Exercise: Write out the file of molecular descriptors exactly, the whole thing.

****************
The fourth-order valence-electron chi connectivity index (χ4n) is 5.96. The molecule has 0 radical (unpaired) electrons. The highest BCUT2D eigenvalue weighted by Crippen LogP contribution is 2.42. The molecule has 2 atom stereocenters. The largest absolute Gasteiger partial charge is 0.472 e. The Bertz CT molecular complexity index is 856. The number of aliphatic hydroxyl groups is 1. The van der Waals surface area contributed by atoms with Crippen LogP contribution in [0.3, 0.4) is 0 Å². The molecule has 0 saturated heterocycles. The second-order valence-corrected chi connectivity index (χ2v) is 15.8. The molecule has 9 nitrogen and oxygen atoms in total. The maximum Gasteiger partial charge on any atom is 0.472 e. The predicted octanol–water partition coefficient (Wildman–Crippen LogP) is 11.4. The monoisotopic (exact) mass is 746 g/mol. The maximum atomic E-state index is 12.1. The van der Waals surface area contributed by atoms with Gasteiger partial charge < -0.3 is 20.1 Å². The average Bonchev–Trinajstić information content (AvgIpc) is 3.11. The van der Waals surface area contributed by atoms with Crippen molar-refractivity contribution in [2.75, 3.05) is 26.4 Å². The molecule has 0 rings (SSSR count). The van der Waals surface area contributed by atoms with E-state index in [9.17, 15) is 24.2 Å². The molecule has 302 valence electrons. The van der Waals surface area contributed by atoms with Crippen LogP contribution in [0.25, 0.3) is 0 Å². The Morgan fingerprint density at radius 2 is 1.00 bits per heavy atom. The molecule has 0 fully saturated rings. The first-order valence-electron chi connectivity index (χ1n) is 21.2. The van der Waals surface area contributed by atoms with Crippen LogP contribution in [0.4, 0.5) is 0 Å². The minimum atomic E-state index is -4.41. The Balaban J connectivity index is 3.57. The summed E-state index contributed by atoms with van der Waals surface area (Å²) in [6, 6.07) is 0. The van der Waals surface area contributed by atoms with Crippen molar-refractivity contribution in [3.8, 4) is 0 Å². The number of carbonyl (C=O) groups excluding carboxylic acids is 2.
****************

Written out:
The fourth-order valence-electron chi connectivity index (χ4n) is 5.96. The molecule has 0 radical (unpaired) electrons. The highest BCUT2D eigenvalue weighted by Crippen LogP contribution is 2.42. The molecule has 2 atom stereocenters. The largest absolute Gasteiger partial charge is 0.472 e. The Bertz CT molecular complexity index is 856. The number of aliphatic hydroxyl groups is 1. The van der Waals surface area contributed by atoms with Crippen LogP contribution in [0.3, 0.4) is 0 Å². The molecule has 0 saturated heterocycles. The second-order valence-corrected chi connectivity index (χ2v) is 15.8. The molecule has 9 nitrogen and oxygen atoms in total. The maximum Gasteiger partial charge on any atom is 0.472 e. The predicted octanol–water partition coefficient (Wildman–Crippen LogP) is 11.4. The monoisotopic (exact) mass is 746 g/mol. The maximum atomic E-state index is 12.1. The van der Waals surface area contributed by atoms with Gasteiger partial charge < -0.3 is 20.1 Å². The average Bonchev–Trinajstić information content (AvgIpc) is 3.11. The van der Waals surface area contributed by atoms with Crippen molar-refractivity contribution in [2.75, 3.05) is 26.4 Å². The molecule has 0 rings (SSSR count). The van der Waals surface area contributed by atoms with E-state index in [9.17, 15) is 24.2 Å². The molecule has 302 valence electrons. The van der Waals surface area contributed by atoms with Crippen LogP contribution in [0.25, 0.3) is 0 Å². The Morgan fingerprint density at radius 2 is 1.00 bits per heavy atom. The molecule has 0 fully saturated rings. The first-order valence-electron chi connectivity index (χ1n) is 21.2. The van der Waals surface area contributed by atoms with Crippen LogP contribution in [0.4, 0.5) is 0 Å². The minimum atomic E-state index is -4.41. The Balaban J connectivity index is 3.57. The summed E-state index contributed by atoms with van der Waals surface area (Å²) in [6, 6.07) is 0. The van der Waals surface area contributed by atoms with Crippen molar-refractivity contribution in [3.8, 4) is 0 Å². The number of carbonyl (C=O) groups excluding carboxylic acids is 2.